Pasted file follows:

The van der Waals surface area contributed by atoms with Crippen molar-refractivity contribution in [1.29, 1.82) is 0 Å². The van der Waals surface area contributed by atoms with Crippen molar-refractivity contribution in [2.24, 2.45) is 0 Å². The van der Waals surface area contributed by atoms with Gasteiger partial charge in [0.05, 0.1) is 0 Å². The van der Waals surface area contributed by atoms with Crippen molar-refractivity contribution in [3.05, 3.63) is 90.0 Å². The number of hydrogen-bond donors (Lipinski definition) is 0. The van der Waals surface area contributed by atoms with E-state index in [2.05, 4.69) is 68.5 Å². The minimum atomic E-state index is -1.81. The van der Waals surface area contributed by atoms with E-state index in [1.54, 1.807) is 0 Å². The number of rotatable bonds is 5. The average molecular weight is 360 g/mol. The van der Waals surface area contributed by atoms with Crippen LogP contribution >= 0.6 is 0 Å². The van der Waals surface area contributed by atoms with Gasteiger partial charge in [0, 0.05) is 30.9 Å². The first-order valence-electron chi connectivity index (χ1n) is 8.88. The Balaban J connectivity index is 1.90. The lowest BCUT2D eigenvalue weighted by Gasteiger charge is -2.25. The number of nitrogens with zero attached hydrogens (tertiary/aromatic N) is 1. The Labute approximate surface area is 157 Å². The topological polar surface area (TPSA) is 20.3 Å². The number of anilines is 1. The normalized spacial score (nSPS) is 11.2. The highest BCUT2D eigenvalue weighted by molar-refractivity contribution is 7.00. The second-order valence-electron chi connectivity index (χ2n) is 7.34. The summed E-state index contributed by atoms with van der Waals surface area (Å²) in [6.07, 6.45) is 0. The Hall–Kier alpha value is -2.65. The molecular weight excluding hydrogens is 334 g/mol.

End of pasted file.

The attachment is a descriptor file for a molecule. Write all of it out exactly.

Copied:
The van der Waals surface area contributed by atoms with Crippen molar-refractivity contribution in [1.29, 1.82) is 0 Å². The van der Waals surface area contributed by atoms with Crippen molar-refractivity contribution in [2.24, 2.45) is 0 Å². The van der Waals surface area contributed by atoms with Gasteiger partial charge in [0.05, 0.1) is 0 Å². The van der Waals surface area contributed by atoms with Crippen molar-refractivity contribution in [3.05, 3.63) is 90.0 Å². The number of hydrogen-bond donors (Lipinski definition) is 0. The van der Waals surface area contributed by atoms with E-state index in [2.05, 4.69) is 68.5 Å². The minimum atomic E-state index is -1.81. The van der Waals surface area contributed by atoms with E-state index in [1.54, 1.807) is 0 Å². The number of rotatable bonds is 5. The average molecular weight is 360 g/mol. The van der Waals surface area contributed by atoms with Crippen LogP contribution >= 0.6 is 0 Å². The van der Waals surface area contributed by atoms with Gasteiger partial charge in [0, 0.05) is 30.9 Å². The first-order valence-electron chi connectivity index (χ1n) is 8.88. The Balaban J connectivity index is 1.90. The lowest BCUT2D eigenvalue weighted by Gasteiger charge is -2.25. The number of nitrogens with zero attached hydrogens (tertiary/aromatic N) is 1. The Labute approximate surface area is 157 Å². The topological polar surface area (TPSA) is 20.3 Å². The number of anilines is 1. The normalized spacial score (nSPS) is 11.2. The highest BCUT2D eigenvalue weighted by molar-refractivity contribution is 7.00. The second-order valence-electron chi connectivity index (χ2n) is 7.34. The summed E-state index contributed by atoms with van der Waals surface area (Å²) in [6.07, 6.45) is 0. The Hall–Kier alpha value is -2.65. The molecular weight excluding hydrogens is 334 g/mol.